Want to Close More Sales? Use the ‘Yes Set’ Technique

It’s a long, expensive process to get your leads through the sales funnel.

You’ve introduced yourself and offered something of value in exchange for an email opt-in.

Then you followed up with an email or two, building rapport with some free info.

The last thing you want is for your hard work to go waste by not having a solid closing strategy. Allow me to introduce one of the oldest and best sales techniques out there.

What is the Yes Set Technique

The basic structure is: ask several questions that are easy to answer and the answer yes. Then, at the end, tag on the question you want them to say yes to.

It might look something like this:

I noticed you looking at our selection of loafers, do you like wearing loafers?

Were you able to find what you were looking for?

Does the pair you’re trying on now feel comfortable?

Are you ready to buy them?

This pattern works best when there are at least 3 questions. If you can work in more questions — even better — but keep the conversation natural.

Like many strategies of persuasion, if you alert your prospect that you’re manipulating them, it won’t work. This is because the most persuasive techniques involve bypassing the critical faculties.

How it Works

The Yes Set technique works by building a pattern of ‘yes’ answers that gets the other person into a habitual response.

Once the pattern is established, and they’re automatically answering ‘yes’, you slip the question that you really want a ‘yes’ to.

You’re building ‘yes’ inertia so that they say ‘yes’ to your real question without thinking about it. Psychology says that people do things and justify their actions afterward. In other words, once they say yes — they will justify that decision, rather than change their mind.

Real World Example

Would you like to become a better writer?
Would you like to create content that people will remember, tweet, and plus? How about content that inspires your audience to click, subscribe or buy? That’s the Holy Grail, right?
…Are you ready?

This bit from Copyblogger is a great example of the Yes Set.

Would I like to become a better writer? Sure, why would I be reading an article titled “58 Ways to Create Persuasive Content Your Audience Will Love” if I didn’t want to be a better writer. This is an obvious question, but it’s relevant so it works. You shouldn’t ask unrelated questions (though they can work to some degree) like “Do you breathe air?”.

The other questions are similarly easy to agree to, building that yes momentum. This was the first paragraph in their listicle and it builds anticipation around the benefits of reading more.

Traditional Use of the Yes Set Technique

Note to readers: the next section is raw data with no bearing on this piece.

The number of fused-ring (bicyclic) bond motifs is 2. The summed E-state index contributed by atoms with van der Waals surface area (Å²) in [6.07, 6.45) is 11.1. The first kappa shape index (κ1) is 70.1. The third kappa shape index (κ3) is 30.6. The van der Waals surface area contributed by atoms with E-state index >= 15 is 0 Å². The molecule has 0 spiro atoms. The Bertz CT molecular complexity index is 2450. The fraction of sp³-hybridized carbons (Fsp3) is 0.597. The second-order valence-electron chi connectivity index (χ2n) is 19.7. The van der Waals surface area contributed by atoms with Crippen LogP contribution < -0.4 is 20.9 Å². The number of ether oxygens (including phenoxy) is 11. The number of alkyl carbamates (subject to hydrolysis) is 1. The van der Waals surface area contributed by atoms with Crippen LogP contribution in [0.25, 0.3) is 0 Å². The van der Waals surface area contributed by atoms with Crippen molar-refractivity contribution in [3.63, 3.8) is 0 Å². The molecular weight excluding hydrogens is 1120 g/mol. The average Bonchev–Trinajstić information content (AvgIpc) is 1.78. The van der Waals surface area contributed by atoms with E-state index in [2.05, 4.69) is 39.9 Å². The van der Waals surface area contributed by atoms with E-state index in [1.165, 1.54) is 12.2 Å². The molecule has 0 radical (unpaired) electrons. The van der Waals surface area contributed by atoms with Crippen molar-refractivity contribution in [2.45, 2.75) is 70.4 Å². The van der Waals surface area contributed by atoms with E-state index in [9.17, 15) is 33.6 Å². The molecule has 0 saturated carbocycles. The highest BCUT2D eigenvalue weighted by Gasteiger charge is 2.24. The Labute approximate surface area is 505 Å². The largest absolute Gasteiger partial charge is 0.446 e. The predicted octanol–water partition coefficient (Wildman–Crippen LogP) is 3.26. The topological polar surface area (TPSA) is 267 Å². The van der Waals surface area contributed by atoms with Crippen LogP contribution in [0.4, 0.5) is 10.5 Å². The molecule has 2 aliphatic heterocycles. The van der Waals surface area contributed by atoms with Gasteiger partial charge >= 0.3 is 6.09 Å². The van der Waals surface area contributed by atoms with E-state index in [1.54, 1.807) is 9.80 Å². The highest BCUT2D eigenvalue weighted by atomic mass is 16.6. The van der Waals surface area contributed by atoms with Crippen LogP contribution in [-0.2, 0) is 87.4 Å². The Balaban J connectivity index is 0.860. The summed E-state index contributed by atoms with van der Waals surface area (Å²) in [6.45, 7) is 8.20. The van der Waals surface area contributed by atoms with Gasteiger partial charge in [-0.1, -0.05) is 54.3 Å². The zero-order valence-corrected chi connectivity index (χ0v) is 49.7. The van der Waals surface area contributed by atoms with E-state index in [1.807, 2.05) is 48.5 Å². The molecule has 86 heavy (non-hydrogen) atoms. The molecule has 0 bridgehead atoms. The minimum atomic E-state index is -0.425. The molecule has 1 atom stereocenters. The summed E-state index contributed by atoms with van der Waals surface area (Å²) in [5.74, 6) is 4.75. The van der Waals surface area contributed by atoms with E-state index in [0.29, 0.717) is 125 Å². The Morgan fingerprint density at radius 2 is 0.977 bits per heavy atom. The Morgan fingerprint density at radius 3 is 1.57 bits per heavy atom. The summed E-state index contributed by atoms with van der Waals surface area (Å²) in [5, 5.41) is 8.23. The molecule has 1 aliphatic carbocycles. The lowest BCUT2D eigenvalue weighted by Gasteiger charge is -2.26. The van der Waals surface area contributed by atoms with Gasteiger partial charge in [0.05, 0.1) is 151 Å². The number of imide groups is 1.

Traditionally the Yes Set has graced sales-heavy environments.

Have you walked into an electronics store or onto a car dealership parking lot?

A sales representative will approach you and ask a question like “Do you know what you’re looking for?” or “Can I help you find something?”.

If you engage with them, they’ll likely use the yes-set technique. They’ll follow up with:
“Yes, we have those over here. Do you know which model/color you’re looking for?”
“Do you like how that one looks/feels/drives?”
“Are you ready to check out?”

This is how the Yes Set has traditionally been used. This direct approach is still feasible in many environments, but today’s consumers are more privy to those marketing tactics so it may not work as well for you.

Modern Variation of the Yes Set Technique

While the traditional version still is a must-learn sales tool, there are more passive ways to use the Yes Set.

This variation on the Yes Set technique is to get agreement without explicitly asking a ‘yes’ question. Rather than asking any question, you can get agreeance by stating something your audience would agree with.

Consider the following statement:

Writing your first blog post can be a daunting task, fraught with self-doubt and overwhelm.

The internal reaction to this is still a ‘Yes!’ if your audience has relevant experience and interest in the topic.

So you can still build a Yes Set without questions, so long as your statements induce an internal ‘yes’.

When You Should Use the Yes Set

This technique is profoundly effective when applied properly. It will always work, and it’s a versatile tool to get prospects to take action.

Before using it though, you should know your goal and environment. If your environment is your website, and your goal is to get signups, you want to start with a strong introduction, build a Yes Set throughout your copywriting, and have your final ‘yes’ question be a Call-to-Action. (i.e. Sign up now for a free xx)

If you’re working face-to-face sales at a physical location, and your goal is to close sales, use the Yes Set technique to close on the spot or use the Yes Set variation to make statements that are guaranteed to be agreeable.

The Yes Set is a sales technique because ultimately you’re asking a question that requires them to take action. Use this technique when you need an elegant, unobtrusive way to get prospects to take action.

Conclusion

Closing sales can certainly seem like rocket science, but it’s really simple to use the Yes Set technique.

Assuming you’re building rapport like a pro, simply elicit a few ‘yes’ reactions to get ‘yes momentum’, and make your ‘yes Call-to-Action’.

Do you have experience with the Yes Set Technique?


Originally published at noble.marketing on August 5, 2017.